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VC81_GLIDER
11-29-2004, 01:44 PM
Can someone please explain the various rings and markings on the Gunsight in the Wildcat/Hellcat? I can't seem to find anything and though "I think I know" I am not sure.

Thanks.

R_Mutt
11-29-2004, 02:12 PM
shift F1!!....oh wait sorry http://forums.ubi.com/images/smilies/59.gif

Soulyss
11-29-2004, 04:05 PM
The simple answer is that various tics and such on the gunsight represent a unit of measure "mills" (or somthing like that). If you know the approximate wingspan of your target you can gauge range.

killer2359
11-29-2004, 10:58 PM
Yeah, the radial markings give a reference for range to be calculated. Based on knowing / estimating the dimension of the target (or part of it) then the reticle markings help estimate it's range.

Being able to judge range and relative lateral distances helps the pilot concentrate fire and judge/calculate deflection shots, plus make fairly precise allowance for bullet drop (the later probably more important for strafing ground targets - tho also useful for straight attacks on air targets where there's no maneovering taking place).

There were sights with adjustable range ring - ie. it could be switched to whatever setting you wanted (ie. the ring would expand or shrink). - I understand some of these sights even had this adjustment connected to a twist grip on the throttle. With these sights I gather the pilot could set the ring to represent a given dimension and then by adjusting it to match that dimension on the target the range could be read off - or alternatively he could set the ring to represent a given dimension at a given range such as the gun convergence range. I think this would have been the primary reason for that type of sight - ie. it could be adjusted for different gun convergence or for extreme range shooting or for various munitions. I guess all up this type of sight does no differently to a fixed one with a number of concentric rings and/or radial "tics" - but it's much less cluttered and in the case of being able to read off ranges does partially automate some of the otherwise mental calculations that would be necessary.

The next development was sights that compensated for G forces - I think called "Inertial" sights where the visible reticle floated around according to how the aircraft was maneovering - ie. pulling G's it'd be sinking down toward the nose and if there was some sideslip happening then it'd also be moving off to the side etc. - and at the same time the pilot could carry out reticle size adjustments as well. Pretty sure the P-51D had this sort of sight??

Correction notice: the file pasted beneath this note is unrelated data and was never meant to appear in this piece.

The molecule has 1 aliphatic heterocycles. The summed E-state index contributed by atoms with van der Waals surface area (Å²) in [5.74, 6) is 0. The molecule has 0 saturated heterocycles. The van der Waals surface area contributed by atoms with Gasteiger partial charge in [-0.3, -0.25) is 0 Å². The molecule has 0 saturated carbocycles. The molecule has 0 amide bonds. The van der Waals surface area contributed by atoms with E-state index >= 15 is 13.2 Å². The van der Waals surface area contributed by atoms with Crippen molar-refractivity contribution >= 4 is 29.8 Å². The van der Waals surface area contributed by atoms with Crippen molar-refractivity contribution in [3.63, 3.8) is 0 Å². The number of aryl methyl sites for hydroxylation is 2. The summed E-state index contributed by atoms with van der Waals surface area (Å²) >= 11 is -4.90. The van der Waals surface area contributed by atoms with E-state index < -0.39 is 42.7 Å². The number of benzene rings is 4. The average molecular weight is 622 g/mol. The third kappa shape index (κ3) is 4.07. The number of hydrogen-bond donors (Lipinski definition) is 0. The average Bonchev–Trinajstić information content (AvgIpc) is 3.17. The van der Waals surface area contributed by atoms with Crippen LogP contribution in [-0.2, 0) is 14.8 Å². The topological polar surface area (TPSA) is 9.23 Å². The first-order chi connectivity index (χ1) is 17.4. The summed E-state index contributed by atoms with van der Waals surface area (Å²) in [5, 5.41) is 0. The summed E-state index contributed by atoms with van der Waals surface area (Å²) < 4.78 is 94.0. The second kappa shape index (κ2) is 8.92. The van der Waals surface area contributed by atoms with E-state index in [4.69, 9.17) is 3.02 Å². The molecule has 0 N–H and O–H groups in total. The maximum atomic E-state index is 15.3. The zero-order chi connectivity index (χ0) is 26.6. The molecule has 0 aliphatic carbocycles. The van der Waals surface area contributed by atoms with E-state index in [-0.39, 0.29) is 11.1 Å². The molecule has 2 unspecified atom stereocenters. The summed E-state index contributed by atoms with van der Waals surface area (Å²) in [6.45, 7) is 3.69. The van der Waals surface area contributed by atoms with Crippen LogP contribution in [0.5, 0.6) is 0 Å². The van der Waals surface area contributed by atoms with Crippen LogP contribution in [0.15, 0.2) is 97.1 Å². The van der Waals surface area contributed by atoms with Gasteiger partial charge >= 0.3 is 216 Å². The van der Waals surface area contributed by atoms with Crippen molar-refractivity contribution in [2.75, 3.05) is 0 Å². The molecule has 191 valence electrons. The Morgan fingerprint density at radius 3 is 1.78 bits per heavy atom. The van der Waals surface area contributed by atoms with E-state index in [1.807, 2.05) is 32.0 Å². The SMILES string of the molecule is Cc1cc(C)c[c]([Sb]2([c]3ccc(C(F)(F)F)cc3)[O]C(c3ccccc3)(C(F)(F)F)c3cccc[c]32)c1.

All in all, the technology of WW2 era fighter gunsights and their usage is a LOT more involved than ANY sim to date has managed to represent - but PF once again excells as described by Athosd below.

Athosd
11-29-2004, 11:55 PM
<BLOCKQUOTE class="ip-ubbcode-quote"><font size="-1">quote:</font><HR>Originally posted by killer2359:
All in all, the technology of WW2 era fighter gunsights and their usage is a LOT more involved than ANY sim to date - including PF - has managed to represent. <HR></BLOCKQUOTE>

The late model P51D-N-20 included in FB+AEP has a very nice K14 gyroscopic "predictor" gunsight. The floating reticule can be adjusted for range and target wingspan - its a great piece of work.

killer2359
11-30-2004, 03:46 AM
OOPS! - sorry about that - I hadn't tried the later aircraft yet - I've edited my post. Once again I unreservedly apologise for that.

Athosd
11-30-2004, 04:06 AM
<BLOCKQUOTE class="ip-ubbcode-quote"><font size="-1">quote:</font><HR>Originally posted by VC81_GLIDER:
Can someone please explain the various rings and markings on the Gunsight in the Wildcat/Hellcat? I can't seem to find anything and though "I think I know" I am not sure.

Thanks. <HR></BLOCKQUOTE>

The sight image is composed primarily of two deflection rings - as printed above the reticule (for the F4U anyway) the outer ring is 100 Mils across.

100Mils describes an arc of 100m at a distance of 1000m (6400 Mils = 360 degrees, more on this later) - or 10m at a distance of 100m.

The inner deflection ring is half the size, 50 Mils, so it describes an arc of 50m at a distance of 1000m - or 10m at a distance of 200m.

The average wingspan of fighter aircraft is around 10m. So the two rings serve as a very handy range finding tool.

The horizontal tick marks that run down through the sight's centre are spaced at 10 Mil intervals. These can also be used for ranging - though less intuitively than the deflection rings.

The horizontal line shows your wing line - handy for aligning yourself with the target (wings in the same plane). Recommended for best results with aerial gunnery - particularly with wing mounted weapons.